Church-based Community Resilience


Humanitarian advocacy engages faith communities in acting as agents of change in their communities.  Churches are agents of change when they bring people together, equip the faithful to live out their faith, and help people use their gifts and talents in service to others.  These actions result in creating healthier and more resilient communities.  (One of our current writing projects is the Church and Resilient Communities, which brings together the social science and theology of resilience).

Our work in community resilience builds on years of community based projects developing program support and management capacity along with service skills.  Download our white paper community-capacity-building-overview that describes our model for building community resilience.  In our view, a resilient community is one where the ability to change is an integral part of the community.  That means members of the community have access to important information about strengths and weaknesses of the community, they critically assess this information, implement adaptive changes, and learn from these changes.  Further, those engaged in this assessment, change and learning process must come from all sectors of the community, with an emphasis on those most vulnerable to change or disruption.


The training materials, tools and literature for church-based community resilience are available on this resource page.

The Virtual Lab

WEA Humanitarian Advocacy and Wheaton College Department of Psychology are collaborating on a virtual international lab that allows students (undergrad and graduate) and interested professionals to work on projects related to WEA Humanitarian Advocacy.  In some cases these projects are joint efforts of WEA and a strategic partner.  The work with World Vision on ending violence against children is a key example.

In other cases, people who work with WEA or a WEA Strategic Partner in some other field may participate in the lab as a support and technical resource for their work.  The WEA UN team work in Geneva with the United Nations Human Rights Council is an example.

In still other cases, people who work in support of WEA efforts in Humanitarian Advocacy may join the lab for assistance in their work.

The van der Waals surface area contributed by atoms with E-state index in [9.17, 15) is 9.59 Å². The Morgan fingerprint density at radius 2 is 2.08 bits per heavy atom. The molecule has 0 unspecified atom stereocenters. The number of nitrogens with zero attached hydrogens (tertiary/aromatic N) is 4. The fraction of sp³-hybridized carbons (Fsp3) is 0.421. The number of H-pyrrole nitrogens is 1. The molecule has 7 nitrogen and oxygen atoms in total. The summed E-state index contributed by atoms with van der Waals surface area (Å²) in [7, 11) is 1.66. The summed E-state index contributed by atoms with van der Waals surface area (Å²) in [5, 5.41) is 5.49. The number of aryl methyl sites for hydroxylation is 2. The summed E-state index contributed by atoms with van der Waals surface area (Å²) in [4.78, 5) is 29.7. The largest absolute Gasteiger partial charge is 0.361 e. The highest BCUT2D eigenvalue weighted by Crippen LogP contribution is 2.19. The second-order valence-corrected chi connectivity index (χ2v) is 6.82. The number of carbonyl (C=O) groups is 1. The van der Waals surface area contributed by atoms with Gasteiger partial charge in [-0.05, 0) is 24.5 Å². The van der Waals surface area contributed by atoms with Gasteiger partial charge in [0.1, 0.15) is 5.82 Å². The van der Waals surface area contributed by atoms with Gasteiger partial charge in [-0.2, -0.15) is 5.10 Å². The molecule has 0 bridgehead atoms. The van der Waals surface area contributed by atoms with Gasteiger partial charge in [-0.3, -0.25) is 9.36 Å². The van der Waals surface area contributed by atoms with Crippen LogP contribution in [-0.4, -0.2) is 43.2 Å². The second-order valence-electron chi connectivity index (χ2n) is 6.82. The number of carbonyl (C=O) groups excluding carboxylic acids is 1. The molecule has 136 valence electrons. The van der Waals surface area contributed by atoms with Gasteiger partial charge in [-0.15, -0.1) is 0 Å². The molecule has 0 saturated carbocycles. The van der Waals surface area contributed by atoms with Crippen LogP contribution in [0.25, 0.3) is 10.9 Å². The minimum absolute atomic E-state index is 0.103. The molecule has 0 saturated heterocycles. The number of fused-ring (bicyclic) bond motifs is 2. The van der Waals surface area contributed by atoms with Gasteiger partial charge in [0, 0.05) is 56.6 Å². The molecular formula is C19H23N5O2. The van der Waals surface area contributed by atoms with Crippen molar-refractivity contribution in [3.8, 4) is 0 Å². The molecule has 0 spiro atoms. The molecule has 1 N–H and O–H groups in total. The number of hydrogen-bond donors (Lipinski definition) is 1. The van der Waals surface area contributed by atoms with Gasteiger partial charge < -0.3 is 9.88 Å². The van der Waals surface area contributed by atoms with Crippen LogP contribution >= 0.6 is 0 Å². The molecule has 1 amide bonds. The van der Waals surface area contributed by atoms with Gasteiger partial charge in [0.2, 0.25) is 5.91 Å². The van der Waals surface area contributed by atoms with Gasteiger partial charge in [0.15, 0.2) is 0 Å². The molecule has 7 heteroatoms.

The Lab uses Google Hangouts for meetings.  Access is limited to members, and is available here.


It is expected that anyone working with the lab be a member of the WEA or a WEA Strategic partner.  Further, each person is either working on a project that has a humanitarian or social science aspect to it, or agrees to be assigned to such a project when they join the lab.  Participants should understand that there are often specific tasks or contributions related to the project that are expected from each participant.  This is a working lab, not a classroom or a place to observe the work.  In consideration of the time contributed to the lab there are no fees charged to participants.

Participants should also understand that:

  • They are expected to sign a confidentiality agreement with WEA.
  • The lab does not provide clinical supervision for therapy or counseling.
  • There is no college credit provided by Wheaton College, nor any certificates for completion.  Participants are welcome to arrange for credit for the time from other institutions. or programs.
  • Lab meetings are roughly twice a month (depending on travel requirements).
  • Meetings are conducted in English.  People who are not fluent in English are welcome to participate but would be responsible for making their own arrangements for translation.

It is important for participants to also understand that a major themes of the lab are humanitarian advocacy from a Christian perspective, and the role of faith and church in resilience.  The lab is operated from an Christian Evangelical perspective in these discussions.

For more information please contact Dr. David Boan.

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